“Fred’s presence really changed the game because I knew I had to execute a really good race because Fred is fast and he is strong, he is one of the best 400m athletes in the world so I know I had to execute the start very well to win the race.”

Realistically, it should not have been that much of a surprise for the 2016 Olympian given how well he says he has been training at MVP International’s base camp in Florida. He said the competitive nature of training has helped him bring out his best.

“My training group definitely helped me push a little harder this year. Being alongside Akeem Bloomfield, Nathon Allen and Teray Smith each day at practice, it gets really competitive and we push each other and we go at it. Every day is like a race so I think that really helped me to push myself to be in a lot better shape this early,” he said while revealing that he intends to dip below 10 seconds in time for the Olympic Games this summer.

“The goal is to go sub-10 and once we keep healthy and keep listening to the coach and keep executing races, getting race sharp, that should happen. So my goal is to keep improving each week in practice, stay healthy and go on to the Olympics and do great things.”

He said he is likely to race next in Clermont on April 4, where he could be running the 200m.

“I want to improve my 200 times. I know once I can improve over the 200m it should translate pretty good into the 100 so I’ll probably give it a shot down there.”

Bloomfield was also impressive at the meet seemingly exerting relatively little effort in winning the 200m in 20.75 over Teray Smith (20.90) and Zaza Wellington (21.05), respectively.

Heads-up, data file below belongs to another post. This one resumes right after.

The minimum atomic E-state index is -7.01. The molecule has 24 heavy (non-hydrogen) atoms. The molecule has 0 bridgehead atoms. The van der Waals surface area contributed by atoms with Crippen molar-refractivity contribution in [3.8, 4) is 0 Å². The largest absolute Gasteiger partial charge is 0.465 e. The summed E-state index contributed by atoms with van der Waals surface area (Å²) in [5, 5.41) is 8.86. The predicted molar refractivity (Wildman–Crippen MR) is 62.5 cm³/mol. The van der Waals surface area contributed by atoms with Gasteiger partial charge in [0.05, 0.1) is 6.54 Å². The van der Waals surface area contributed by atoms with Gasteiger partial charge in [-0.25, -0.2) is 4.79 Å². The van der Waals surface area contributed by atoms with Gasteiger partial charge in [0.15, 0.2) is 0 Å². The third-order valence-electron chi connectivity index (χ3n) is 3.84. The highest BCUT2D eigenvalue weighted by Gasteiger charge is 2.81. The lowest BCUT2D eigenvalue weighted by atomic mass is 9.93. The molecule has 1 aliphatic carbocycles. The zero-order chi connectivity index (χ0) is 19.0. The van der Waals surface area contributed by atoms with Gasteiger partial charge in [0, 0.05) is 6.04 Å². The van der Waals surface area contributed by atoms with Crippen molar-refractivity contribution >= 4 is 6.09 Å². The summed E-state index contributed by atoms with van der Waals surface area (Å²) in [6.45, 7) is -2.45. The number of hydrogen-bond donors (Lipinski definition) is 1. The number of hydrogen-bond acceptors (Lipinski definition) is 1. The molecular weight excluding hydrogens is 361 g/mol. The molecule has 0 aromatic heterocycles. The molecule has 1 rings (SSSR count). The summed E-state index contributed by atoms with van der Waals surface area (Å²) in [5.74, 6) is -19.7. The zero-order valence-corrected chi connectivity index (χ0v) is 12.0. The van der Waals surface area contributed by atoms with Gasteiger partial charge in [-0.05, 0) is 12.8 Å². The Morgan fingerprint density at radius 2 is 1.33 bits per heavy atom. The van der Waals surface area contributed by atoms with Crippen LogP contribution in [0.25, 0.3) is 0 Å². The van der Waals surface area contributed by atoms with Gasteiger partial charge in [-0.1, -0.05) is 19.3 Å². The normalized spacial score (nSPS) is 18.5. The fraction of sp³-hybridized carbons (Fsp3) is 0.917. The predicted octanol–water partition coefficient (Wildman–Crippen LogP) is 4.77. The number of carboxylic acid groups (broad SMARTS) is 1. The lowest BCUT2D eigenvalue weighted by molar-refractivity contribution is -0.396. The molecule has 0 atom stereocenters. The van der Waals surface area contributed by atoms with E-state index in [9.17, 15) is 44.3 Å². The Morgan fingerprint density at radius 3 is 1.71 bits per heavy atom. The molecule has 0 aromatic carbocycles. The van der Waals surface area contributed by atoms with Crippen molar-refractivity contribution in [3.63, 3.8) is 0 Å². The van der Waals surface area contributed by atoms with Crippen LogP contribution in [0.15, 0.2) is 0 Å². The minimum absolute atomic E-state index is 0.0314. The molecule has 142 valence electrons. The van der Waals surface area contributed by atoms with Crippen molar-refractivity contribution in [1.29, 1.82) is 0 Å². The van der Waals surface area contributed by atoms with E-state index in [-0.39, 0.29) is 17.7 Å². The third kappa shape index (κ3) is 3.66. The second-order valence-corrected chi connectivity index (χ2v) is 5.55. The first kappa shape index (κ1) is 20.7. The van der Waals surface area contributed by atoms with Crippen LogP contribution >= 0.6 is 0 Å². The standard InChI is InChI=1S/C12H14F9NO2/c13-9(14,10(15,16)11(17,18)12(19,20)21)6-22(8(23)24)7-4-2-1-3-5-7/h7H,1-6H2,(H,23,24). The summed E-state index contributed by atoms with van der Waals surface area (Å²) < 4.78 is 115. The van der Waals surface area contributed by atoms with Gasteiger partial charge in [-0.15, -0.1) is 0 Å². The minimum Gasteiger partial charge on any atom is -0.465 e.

In the women’s event, Whyte, a sprint relay gold medalist at the 2019 World Championships in Doha, was the fastest Jamaican in the world with her winning time of 22.88.

In the time trial, Angela Tenorio was second-best in 23.06 while Ashley Kelly was third in 24.18.

 

 

 

 

 

 

 

 

 

Jamaica’s racing icon Peter Moodie is being remembered as being committed to excellence following his death after a brief illness on Saturday.

For decades, Moodie served Jamaica’s racing fraternity as perhaps it’s best ever driver, mechanic par excellence and a mentor who was revered by fellow race drivers and fans alike.

According to the Jamaica Millennium Motoring Club (JMMC), Moodie was renowned throughout Jamaica, the Caribbean, North and South America for his commitment to excellence and meticulous approach to motor racing competition that were hallmarks throughout his racing career, first as a driver himself, then later as he coached numerous up and coming young drivers, including his children.

“Spanning several decades, his racing accolades too numerous to mention, he was always the “man to beat” in any competition he entered, whether circuit racing, rallying, sprints, dexterity tests or karting,” the JMMC said in a statement.

“His stern but always fair and by-the-rules approach provided an outstanding example to his fellow competitors to always be at their best when competing against him.”